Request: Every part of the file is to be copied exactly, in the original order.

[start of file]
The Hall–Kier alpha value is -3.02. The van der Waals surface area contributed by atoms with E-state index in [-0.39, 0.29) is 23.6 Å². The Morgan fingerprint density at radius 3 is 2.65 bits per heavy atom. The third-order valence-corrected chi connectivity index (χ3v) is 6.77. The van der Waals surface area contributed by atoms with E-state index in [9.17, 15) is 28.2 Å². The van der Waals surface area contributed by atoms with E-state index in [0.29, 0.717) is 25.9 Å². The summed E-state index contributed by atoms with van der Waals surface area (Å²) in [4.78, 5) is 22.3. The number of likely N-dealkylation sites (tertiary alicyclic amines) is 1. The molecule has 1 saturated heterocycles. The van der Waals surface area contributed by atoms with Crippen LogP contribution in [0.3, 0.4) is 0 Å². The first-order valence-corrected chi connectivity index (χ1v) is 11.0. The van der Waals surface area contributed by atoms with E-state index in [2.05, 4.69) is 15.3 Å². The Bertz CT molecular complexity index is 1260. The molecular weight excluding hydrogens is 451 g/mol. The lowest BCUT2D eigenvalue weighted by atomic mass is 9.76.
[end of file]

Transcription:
The Hall–Kier alpha value is -3.02. The van der Waals surface area contributed by atoms with E-state index in [-0.39, 0.29) is 23.6 Å². The Morgan fingerprint density at radius 3 is 2.65 bits per heavy atom. The third-order valence-corrected chi connectivity index (χ3v) is 6.77. The van der Waals surface area contributed by atoms with E-state index in [9.17, 15) is 28.2 Å². The van der Waals surface area contributed by atoms with E-state index in [0.29, 0.717) is 25.9 Å². The summed E-state index contributed by atoms with van der Waals surface area (Å²) in [4.78, 5) is 22.3. The number of likely N-dealkylation sites (tertiary alicyclic amines) is 1. The molecule has 1 saturated heterocycles. The van der Waals surface area contributed by atoms with Crippen LogP contribution in [0.3, 0.4) is 0 Å². The first-order valence-corrected chi connectivity index (χ1v) is 11.0. The van der Waals surface area contributed by atoms with E-state index in [2.05, 4.69) is 15.3 Å². The Bertz CT molecular complexity index is 1260. The molecular weight excluding hydrogens is 451 g/mol. The lowest BCUT2D eigenvalue weighted by atomic mass is 9.76.